The Exclusionary Boundary of the Early Modern International Community

Conkin, William E., "The Exclusionary Boundary of the Early Modern International Community", Nordic Journal of International Law, vol 81, 133-173. 

Windsor Law Faculty Author: William E. Conklin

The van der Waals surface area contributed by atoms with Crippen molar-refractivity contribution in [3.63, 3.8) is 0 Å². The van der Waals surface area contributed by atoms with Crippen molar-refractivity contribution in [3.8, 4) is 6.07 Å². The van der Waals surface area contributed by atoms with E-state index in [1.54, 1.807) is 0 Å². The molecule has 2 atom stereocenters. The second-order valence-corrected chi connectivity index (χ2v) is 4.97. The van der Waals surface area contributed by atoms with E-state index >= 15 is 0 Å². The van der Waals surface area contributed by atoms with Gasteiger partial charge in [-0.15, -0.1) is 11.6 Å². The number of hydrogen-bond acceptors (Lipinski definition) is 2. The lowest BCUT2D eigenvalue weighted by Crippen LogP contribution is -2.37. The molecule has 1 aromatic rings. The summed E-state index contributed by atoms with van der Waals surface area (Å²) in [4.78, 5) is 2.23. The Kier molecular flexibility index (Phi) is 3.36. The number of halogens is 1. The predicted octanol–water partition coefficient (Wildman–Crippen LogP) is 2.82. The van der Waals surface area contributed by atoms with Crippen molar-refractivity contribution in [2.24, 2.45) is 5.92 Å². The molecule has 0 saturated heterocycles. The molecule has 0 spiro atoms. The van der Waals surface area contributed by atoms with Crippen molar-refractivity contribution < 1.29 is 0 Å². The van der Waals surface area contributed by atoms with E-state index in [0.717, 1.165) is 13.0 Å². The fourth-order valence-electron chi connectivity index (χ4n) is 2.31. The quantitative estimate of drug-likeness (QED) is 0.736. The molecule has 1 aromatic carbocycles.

In an effort to gain a deeper understanding of an important referent of contemporary international law, the international community as a whole, this article retrieves four senses of such a community as elaborated by early modern European jurists: the Christendom highlighted by Thomas Aquinas and William of Ockham, the community constituted from customary norms as featured by Vitoria, Jean Bodin, Suirez, and Grotius, Kant's "league of nations", and Hegel's "world history". The shared theme of each sense of an international community is that, despite the universality attributed to the community, some societies are excluded from recognition and membership. This exclusionary character of the international community raises the question whether a sense of an international community is emerging which overcomes the problems leading to such an exclusionary character.

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